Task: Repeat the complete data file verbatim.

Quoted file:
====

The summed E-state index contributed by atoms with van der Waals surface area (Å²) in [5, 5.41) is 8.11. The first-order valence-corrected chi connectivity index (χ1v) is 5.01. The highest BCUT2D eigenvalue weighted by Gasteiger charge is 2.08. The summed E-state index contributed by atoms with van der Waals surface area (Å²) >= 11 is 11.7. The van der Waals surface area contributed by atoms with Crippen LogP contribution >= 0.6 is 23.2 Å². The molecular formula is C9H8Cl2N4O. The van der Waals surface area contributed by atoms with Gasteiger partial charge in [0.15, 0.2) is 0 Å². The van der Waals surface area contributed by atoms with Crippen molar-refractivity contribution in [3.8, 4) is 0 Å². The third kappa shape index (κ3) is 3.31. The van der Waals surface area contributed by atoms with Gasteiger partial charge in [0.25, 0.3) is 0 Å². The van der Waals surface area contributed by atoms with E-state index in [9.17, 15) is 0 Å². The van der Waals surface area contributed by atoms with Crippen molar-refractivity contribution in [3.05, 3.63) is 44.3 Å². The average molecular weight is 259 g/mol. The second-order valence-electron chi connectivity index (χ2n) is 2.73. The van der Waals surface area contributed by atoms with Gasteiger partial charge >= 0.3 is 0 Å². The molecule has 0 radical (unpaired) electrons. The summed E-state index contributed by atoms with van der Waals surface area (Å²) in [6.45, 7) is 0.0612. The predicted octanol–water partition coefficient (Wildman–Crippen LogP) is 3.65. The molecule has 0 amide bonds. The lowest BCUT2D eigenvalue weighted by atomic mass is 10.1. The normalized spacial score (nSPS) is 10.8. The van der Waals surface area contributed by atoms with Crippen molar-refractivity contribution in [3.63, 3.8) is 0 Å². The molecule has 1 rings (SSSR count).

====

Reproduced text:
The summed E-state index contributed by atoms with van der Waals surface area (Å²) in [5, 5.41) is 8.11. The first-order valence-corrected chi connectivity index (χ1v) is 5.01. The highest BCUT2D eigenvalue weighted by Gasteiger charge is 2.08. The summed E-state index contributed by atoms with van der Waals surface area (Å²) >= 11 is 11.7. The van der Waals surface area contributed by atoms with Crippen LogP contribution >= 0.6 is 23.2 Å². The molecular formula is C9H8Cl2N4O. The van der Waals surface area contributed by atoms with Gasteiger partial charge in [0.15, 0.2) is 0 Å². The van der Waals surface area contributed by atoms with Crippen molar-refractivity contribution in [3.8, 4) is 0 Å². The third kappa shape index (κ3) is 3.31. The van der Waals surface area contributed by atoms with Gasteiger partial charge in [0.25, 0.3) is 0 Å². The van der Waals surface area contributed by atoms with E-state index in [9.17, 15) is 0 Å². The van der Waals surface area contributed by atoms with Crippen molar-refractivity contribution in [3.05, 3.63) is 44.3 Å². The average molecular weight is 259 g/mol. The second-order valence-electron chi connectivity index (χ2n) is 2.73. The van der Waals surface area contributed by atoms with Gasteiger partial charge >= 0.3 is 0 Å². The molecule has 0 radical (unpaired) electrons. The summed E-state index contributed by atoms with van der Waals surface area (Å²) in [6.45, 7) is 0.0612. The predicted octanol–water partition coefficient (Wildman–Crippen LogP) is 3.65. The molecule has 0 amide bonds. The lowest BCUT2D eigenvalue weighted by atomic mass is 10.1. The normalized spacial score (nSPS) is 10.8. The van der Waals surface area contributed by atoms with Crippen molar-refractivity contribution in [3.63, 3.8) is 0 Å². The molecule has 1 rings (SSSR count).